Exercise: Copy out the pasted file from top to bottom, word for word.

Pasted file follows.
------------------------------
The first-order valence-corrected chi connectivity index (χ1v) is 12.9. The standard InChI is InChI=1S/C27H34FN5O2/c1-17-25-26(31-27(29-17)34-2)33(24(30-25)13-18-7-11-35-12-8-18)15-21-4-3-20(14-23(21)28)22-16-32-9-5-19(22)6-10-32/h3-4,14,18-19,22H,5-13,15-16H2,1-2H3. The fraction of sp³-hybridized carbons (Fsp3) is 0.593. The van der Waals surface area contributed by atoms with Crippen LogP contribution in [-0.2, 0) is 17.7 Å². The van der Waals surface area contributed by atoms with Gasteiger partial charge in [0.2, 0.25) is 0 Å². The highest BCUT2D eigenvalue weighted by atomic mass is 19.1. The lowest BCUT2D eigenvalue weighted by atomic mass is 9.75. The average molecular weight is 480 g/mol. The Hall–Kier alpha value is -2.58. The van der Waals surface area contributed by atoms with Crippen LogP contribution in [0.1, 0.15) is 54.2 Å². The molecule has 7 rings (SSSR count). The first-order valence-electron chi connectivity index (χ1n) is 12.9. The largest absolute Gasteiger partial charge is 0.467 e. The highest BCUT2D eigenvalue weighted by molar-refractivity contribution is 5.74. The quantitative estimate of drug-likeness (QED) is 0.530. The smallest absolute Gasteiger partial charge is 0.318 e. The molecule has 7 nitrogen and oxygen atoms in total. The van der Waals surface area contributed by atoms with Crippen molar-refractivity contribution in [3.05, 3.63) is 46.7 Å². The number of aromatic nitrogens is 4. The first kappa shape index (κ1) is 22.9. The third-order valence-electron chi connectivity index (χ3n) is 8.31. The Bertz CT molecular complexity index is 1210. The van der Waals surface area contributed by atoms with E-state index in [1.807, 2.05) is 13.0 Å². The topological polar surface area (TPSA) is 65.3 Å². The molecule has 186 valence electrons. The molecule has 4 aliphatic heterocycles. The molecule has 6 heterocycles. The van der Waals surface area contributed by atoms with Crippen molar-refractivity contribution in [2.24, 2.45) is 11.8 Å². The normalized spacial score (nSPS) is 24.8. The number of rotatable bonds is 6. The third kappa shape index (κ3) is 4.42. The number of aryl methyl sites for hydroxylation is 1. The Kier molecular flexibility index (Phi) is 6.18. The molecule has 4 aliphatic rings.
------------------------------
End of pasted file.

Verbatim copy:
The first-order valence-corrected chi connectivity index (χ1v) is 12.9. The standard InChI is InChI=1S/C27H34FN5O2/c1-17-25-26(31-27(29-17)34-2)33(24(30-25)13-18-7-11-35-12-8-18)15-21-4-3-20(14-23(21)28)22-16-32-9-5-19(22)6-10-32/h3-4,14,18-19,22H,5-13,15-16H2,1-2H3. The fraction of sp³-hybridized carbons (Fsp3) is 0.593. The van der Waals surface area contributed by atoms with Crippen LogP contribution in [-0.2, 0) is 17.7 Å². The van der Waals surface area contributed by atoms with Gasteiger partial charge in [0.2, 0.25) is 0 Å². The highest BCUT2D eigenvalue weighted by atomic mass is 19.1. The lowest BCUT2D eigenvalue weighted by atomic mass is 9.75. The average molecular weight is 480 g/mol. The Hall–Kier alpha value is -2.58. The van der Waals surface area contributed by atoms with Crippen LogP contribution in [0.1, 0.15) is 54.2 Å². The molecule has 7 rings (SSSR count). The first-order valence-electron chi connectivity index (χ1n) is 12.9. The largest absolute Gasteiger partial charge is 0.467 e. The highest BCUT2D eigenvalue weighted by molar-refractivity contribution is 5.74. The quantitative estimate of drug-likeness (QED) is 0.530. The smallest absolute Gasteiger partial charge is 0.318 e. The molecule has 7 nitrogen and oxygen atoms in total. The van der Waals surface area contributed by atoms with Crippen molar-refractivity contribution in [3.05, 3.63) is 46.7 Å². The number of aromatic nitrogens is 4. The first kappa shape index (κ1) is 22.9. The third-order valence-electron chi connectivity index (χ3n) is 8.31. The Bertz CT molecular complexity index is 1210. The van der Waals surface area contributed by atoms with E-state index in [1.807, 2.05) is 13.0 Å². The topological polar surface area (TPSA) is 65.3 Å². The molecule has 186 valence electrons. The molecule has 4 aliphatic heterocycles. The molecule has 6 heterocycles. The van der Waals surface area contributed by atoms with Crippen molar-refractivity contribution in [2.24, 2.45) is 11.8 Å². The normalized spacial score (nSPS) is 24.8. The number of rotatable bonds is 6. The third kappa shape index (κ3) is 4.42. The number of aryl methyl sites for hydroxylation is 1. The Kier molecular flexibility index (Phi) is 6.18. The molecule has 4 aliphatic rings.